Breast milk is the perfect food for your baby for the first 6 months of their life. Following the introduction of solid food from around 6 months, breastfeeding can continue to be enjoyed by you and your baby (helping you both stay healthy) for for as long as you both wish.
Breastfeeding can help to protect your baby from diarrhoea, vomiting, constipation, allergies, eczema, chest, ear and urinary infections, cancers, Sudden Infant Death Syndrome (SIDS) and in later life from being overweight, type 2 diabetes and heart disease.
Breastfeeding also has health benefits for you, such as reducing the risk of breast and ovarian cancers, hip fractures, heart disease and obesity.
The evidence suggests that breastfeeding reduces the risk of babies developing infectious diseases. There are numerous live properties in breastmilk that help to destroy harmful germs and boost your baby’s immune system. If you are mixed feeding and wish to exclusively breastfeed, please contact the Health Visiting duty line (details below) for advice and support.
Follow the advice given by Public Health England. There is no current evidence that the virus is passed through breastmilk.
You can have any of the Covid-19 vaccines if you are breastfeeding There is no current evidence that the virus is passed through breastmilk. For more information please see the Gov.uk website.
For any more support or advice, please contact your Health Visiting Duty Line, details can be found in the Getting support section.
If your baby is positioned properly and attached well to the breast, you’ll notice:
In the early days and weeks, babies feed around 8–12 times in 24 hours. They also feed for as long as they need to. Feeding times can vary from a few minutes to as long as 40 minutes per feed.
Feeding patterns vary over a 24 hour period. Your baby will usually have a time in the day when they need to feed almost continuously. This is sometimes called cluster feeding and may last up to 2 hours.
Breastfed babies also feed throughout the night. This is essential and normal as they’re growing rapidly and have very small stomachs. It also helps the mother to produce the milk-making hormone prolactin which is higher during the night; producing this hormone helps the mother to fall asleep faster, produce more milk and makes the baby more contented.
Babies usually gain weight following their centile line recorded in the Personal Child Health Record (known as the Red Book). It’s normal for babies to lose a little weight following the birth, but they should soon regain this within a few days.
Your baby should have around 6 wet nappies in 24 hours and 2 dirty nappies. This may change as breastfeeding becomes established after 4–6 weeks.
To help position your baby properly:
The CHIN method is an easy way to remember the key points of getting your baby positioned and attached well, whether you’re lying, sitting or standing. Ensure you are comfortable and relaxed then:
C – Close
Keep your baby close to you so they can get enough breast into their mouth.
H – Head free
When your baby wants to attach to the breast, they will tilt their head back allowing them to lead with their chin as they come onto the breast.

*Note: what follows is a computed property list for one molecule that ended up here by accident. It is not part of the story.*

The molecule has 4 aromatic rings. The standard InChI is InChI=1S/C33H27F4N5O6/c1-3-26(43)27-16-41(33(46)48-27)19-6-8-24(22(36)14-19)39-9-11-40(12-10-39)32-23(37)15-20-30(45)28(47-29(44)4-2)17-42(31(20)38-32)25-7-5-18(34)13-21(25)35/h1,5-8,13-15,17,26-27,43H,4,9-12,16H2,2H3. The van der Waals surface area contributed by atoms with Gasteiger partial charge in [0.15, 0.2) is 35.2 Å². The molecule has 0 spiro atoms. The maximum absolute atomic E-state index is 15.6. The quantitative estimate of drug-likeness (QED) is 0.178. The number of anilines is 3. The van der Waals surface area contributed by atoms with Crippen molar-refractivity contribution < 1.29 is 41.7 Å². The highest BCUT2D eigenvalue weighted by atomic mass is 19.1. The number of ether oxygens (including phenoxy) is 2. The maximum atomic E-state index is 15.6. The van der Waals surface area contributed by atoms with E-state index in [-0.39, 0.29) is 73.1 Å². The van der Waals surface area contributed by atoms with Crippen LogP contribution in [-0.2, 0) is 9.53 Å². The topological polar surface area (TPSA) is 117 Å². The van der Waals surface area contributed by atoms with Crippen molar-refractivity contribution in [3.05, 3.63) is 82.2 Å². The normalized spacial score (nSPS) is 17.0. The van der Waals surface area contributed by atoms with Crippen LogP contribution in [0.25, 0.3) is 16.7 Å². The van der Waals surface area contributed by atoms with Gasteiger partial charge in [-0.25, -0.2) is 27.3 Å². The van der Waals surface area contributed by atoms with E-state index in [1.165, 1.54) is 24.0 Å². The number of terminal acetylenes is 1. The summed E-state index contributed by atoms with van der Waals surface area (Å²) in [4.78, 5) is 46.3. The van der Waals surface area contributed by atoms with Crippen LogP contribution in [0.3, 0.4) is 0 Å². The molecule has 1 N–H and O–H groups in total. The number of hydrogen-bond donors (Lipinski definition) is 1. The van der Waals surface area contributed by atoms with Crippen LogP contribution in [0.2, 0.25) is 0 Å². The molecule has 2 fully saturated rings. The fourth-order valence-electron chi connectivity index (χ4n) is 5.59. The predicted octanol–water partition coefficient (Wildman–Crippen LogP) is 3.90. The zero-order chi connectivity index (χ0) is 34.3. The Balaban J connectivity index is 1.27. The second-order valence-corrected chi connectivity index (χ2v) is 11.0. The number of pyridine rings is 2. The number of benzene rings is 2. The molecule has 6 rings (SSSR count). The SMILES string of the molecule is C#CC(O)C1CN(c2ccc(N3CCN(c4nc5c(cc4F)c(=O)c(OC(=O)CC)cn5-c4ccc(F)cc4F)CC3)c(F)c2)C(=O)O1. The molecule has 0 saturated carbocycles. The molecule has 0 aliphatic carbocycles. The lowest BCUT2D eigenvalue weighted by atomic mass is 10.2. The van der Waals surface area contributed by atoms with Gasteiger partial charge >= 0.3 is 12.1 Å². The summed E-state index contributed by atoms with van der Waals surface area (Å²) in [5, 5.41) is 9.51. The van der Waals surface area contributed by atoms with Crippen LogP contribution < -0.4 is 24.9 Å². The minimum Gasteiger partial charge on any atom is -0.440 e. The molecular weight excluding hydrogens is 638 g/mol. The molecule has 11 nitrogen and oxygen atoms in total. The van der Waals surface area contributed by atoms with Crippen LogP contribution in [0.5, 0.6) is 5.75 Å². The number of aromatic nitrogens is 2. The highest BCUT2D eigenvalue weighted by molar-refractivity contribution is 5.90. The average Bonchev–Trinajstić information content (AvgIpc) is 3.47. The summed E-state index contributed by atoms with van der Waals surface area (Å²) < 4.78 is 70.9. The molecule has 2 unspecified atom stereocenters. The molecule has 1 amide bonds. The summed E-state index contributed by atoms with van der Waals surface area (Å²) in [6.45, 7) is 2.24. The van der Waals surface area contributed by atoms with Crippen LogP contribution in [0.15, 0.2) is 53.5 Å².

I – In line
Your baby should be in alignment with you and their neck aligned with their back so they don’t have to twist their neck and body to reach the breast, which makes swallowing more difficult.
N – Nose to nipple
With your nipple just below your baby’s nose, your baby will start to root. When their mouth is nice and wide, help them quickly onto the nipple to ensure a good latch and pain-free feeding.
The NHS website has a great video which shows a good latch as well as lots of great information.
You can find more helpful articles on breastfeeding on our blog pages.
You can find additional support with breastfeeding on our blog pages
Get support as early as possible to get breastfeeding off to a good start. Talk to your Health Visitor or ask them about your local breastfeeding clinics.
You can also call your health visiting duty line from 9am-4.30pm on the number for your area below:
Bracknell: 0300 365 6000 or email firstname.lastname@example.org
Wokingham: 0300 365 7000 or email: DutyHVWokingham@berkshire.nhs.uk
Reading: 0118 931 2111 or email HVWBRDGDuty@berkshire.nhs.uk
West Berkshire: 0300 303 3944 or email: HVWBRDGDuty@berkshire.nhs.uk
Berkshire Healthcare do not provide Health Visiting services in Slough or Windsor and Maidenhead. Local contact details for services provided in these areas are:
Windsor and Maidenhead:
These helplines may also be useful:
If you're thinking of returning to work while you're still breastfeeding - it doesn't mean you need to stop.
Employers have certain legal obligations to breastfeeding mothers. Before you return to work, give your employer written notification that you're breastfeeding, as they will need to conduct a risk assessment. Workplace regulations require employers to provide suitable facilities where pregnant and breastfeeding mothers can rest. It's also good practice for employers to provide a private, healthy and safe environment for breastfeeding mothers to express and store milk. The toilets are not a suitable place to express breast milk.
You'll find lots of information on this on the Start4Life website, including advice on how to stop breastfeeding when you feel ready to. The NHS website also covers how to deal with going back to work and continuing to breastfeeding.
Off to the best start
From Bump to Breastfeeding information and videos
Breastfeeding tips for parents
The benefits of breastfeeding
The first few days of breastfeeding
Common Childhood illnesses and wellbeing
Tips for partners to support with breastfeeding
Start 4 Life